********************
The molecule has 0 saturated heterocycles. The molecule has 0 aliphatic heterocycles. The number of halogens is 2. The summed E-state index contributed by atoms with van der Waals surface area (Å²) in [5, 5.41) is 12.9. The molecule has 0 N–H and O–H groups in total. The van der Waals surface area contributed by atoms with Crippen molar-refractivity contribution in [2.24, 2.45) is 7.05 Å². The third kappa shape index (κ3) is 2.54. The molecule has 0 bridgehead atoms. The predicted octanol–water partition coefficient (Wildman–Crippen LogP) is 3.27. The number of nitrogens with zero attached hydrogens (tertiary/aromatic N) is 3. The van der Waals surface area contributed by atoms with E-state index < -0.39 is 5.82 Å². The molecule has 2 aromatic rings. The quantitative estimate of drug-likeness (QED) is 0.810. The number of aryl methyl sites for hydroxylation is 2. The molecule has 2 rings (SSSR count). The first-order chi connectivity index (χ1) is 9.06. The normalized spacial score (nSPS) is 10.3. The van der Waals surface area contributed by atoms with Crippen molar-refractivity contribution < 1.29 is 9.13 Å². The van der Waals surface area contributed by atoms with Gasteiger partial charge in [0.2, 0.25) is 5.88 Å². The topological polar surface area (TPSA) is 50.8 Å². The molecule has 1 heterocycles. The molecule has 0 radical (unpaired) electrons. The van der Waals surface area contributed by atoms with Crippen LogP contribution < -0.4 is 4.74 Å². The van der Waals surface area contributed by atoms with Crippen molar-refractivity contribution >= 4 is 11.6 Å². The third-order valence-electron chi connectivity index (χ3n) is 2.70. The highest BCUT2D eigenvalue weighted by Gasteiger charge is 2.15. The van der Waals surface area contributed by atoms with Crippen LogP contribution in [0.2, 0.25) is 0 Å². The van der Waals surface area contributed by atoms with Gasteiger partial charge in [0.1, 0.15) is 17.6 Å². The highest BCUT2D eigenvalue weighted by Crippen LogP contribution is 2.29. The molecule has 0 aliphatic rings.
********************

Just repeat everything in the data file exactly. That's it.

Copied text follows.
The molecule has 0 saturated heterocycles. The molecule has 0 aliphatic heterocycles. The number of halogens is 2. The summed E-state index contributed by atoms with van der Waals surface area (Å²) in [5, 5.41) is 12.9. The molecule has 0 N–H and O–H groups in total. The van der Waals surface area contributed by atoms with Crippen molar-refractivity contribution in [2.24, 2.45) is 7.05 Å². The third kappa shape index (κ3) is 2.54. The molecule has 0 bridgehead atoms. The predicted octanol–water partition coefficient (Wildman–Crippen LogP) is 3.27. The number of nitrogens with zero attached hydrogens (tertiary/aromatic N) is 3. The van der Waals surface area contributed by atoms with E-state index < -0.39 is 5.82 Å². The molecule has 2 aromatic rings. The quantitative estimate of drug-likeness (QED) is 0.810. The number of aryl methyl sites for hydroxylation is 2. The molecule has 2 rings (SSSR count). The first-order chi connectivity index (χ1) is 9.06. The normalized spacial score (nSPS) is 10.3. The van der Waals surface area contributed by atoms with Crippen molar-refractivity contribution < 1.29 is 9.13 Å². The van der Waals surface area contributed by atoms with Gasteiger partial charge in [0.2, 0.25) is 5.88 Å². The topological polar surface area (TPSA) is 50.8 Å². The molecule has 1 heterocycles. The molecule has 0 radical (unpaired) electrons. The van der Waals surface area contributed by atoms with Crippen LogP contribution < -0.4 is 4.74 Å². The van der Waals surface area contributed by atoms with Crippen molar-refractivity contribution >= 4 is 11.6 Å². The third-order valence-electron chi connectivity index (χ3n) is 2.70. The highest BCUT2D eigenvalue weighted by Gasteiger charge is 2.15. The van der Waals surface area contributed by atoms with Crippen LogP contribution in [0.2, 0.25) is 0 Å². The van der Waals surface area contributed by atoms with Gasteiger partial charge in [0.1, 0.15) is 17.6 Å². The highest BCUT2D eigenvalue weighted by Crippen LogP contribution is 2.29. The molecule has 0 aliphatic rings.